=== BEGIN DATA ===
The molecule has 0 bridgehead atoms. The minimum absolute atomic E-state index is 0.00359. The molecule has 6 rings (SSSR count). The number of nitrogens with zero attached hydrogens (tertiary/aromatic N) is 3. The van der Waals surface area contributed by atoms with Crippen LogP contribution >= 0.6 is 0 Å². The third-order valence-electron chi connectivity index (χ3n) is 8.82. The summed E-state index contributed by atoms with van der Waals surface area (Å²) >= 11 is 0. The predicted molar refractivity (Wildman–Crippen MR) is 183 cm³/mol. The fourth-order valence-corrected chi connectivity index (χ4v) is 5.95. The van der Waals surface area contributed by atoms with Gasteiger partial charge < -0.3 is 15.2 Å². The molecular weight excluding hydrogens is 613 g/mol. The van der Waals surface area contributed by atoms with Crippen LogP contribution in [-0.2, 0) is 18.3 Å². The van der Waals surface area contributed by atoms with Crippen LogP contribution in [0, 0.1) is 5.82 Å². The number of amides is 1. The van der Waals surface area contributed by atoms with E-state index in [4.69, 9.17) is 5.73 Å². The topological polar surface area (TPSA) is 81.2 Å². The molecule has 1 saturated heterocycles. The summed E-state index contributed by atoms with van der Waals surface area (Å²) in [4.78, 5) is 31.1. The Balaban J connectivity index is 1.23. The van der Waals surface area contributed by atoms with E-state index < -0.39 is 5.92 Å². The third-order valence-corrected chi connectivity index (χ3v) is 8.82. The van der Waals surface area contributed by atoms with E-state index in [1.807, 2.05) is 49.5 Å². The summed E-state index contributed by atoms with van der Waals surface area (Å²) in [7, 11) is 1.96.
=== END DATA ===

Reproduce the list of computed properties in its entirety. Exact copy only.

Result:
The molecule has 0 bridgehead atoms. The minimum absolute atomic E-state index is 0.00359. The molecule has 6 rings (SSSR count). The number of nitrogens with zero attached hydrogens (tertiary/aromatic N) is 3. The van der Waals surface area contributed by atoms with Crippen LogP contribution >= 0.6 is 0 Å². The third-order valence-electron chi connectivity index (χ3n) is 8.82. The summed E-state index contributed by atoms with van der Waals surface area (Å²) >= 11 is 0. The predicted molar refractivity (Wildman–Crippen MR) is 183 cm³/mol. The fourth-order valence-corrected chi connectivity index (χ4v) is 5.95. The van der Waals surface area contributed by atoms with Gasteiger partial charge < -0.3 is 15.2 Å². The molecular weight excluding hydrogens is 613 g/mol. The van der Waals surface area contributed by atoms with Crippen LogP contribution in [-0.2, 0) is 18.3 Å². The van der Waals surface area contributed by atoms with Crippen LogP contribution in [0, 0.1) is 5.82 Å². The number of amides is 1. The van der Waals surface area contributed by atoms with E-state index in [4.69, 9.17) is 5.73 Å². The topological polar surface area (TPSA) is 81.2 Å². The molecule has 1 saturated heterocycles. The summed E-state index contributed by atoms with van der Waals surface area (Å²) in [4.78, 5) is 31.1. The Balaban J connectivity index is 1.23. The van der Waals surface area contributed by atoms with E-state index < -0.39 is 5.92 Å². The third-order valence-corrected chi connectivity index (χ3v) is 8.82. The van der Waals surface area contributed by atoms with E-state index in [1.807, 2.05) is 49.5 Å². The summed E-state index contributed by atoms with van der Waals surface area (Å²) in [7, 11) is 1.96.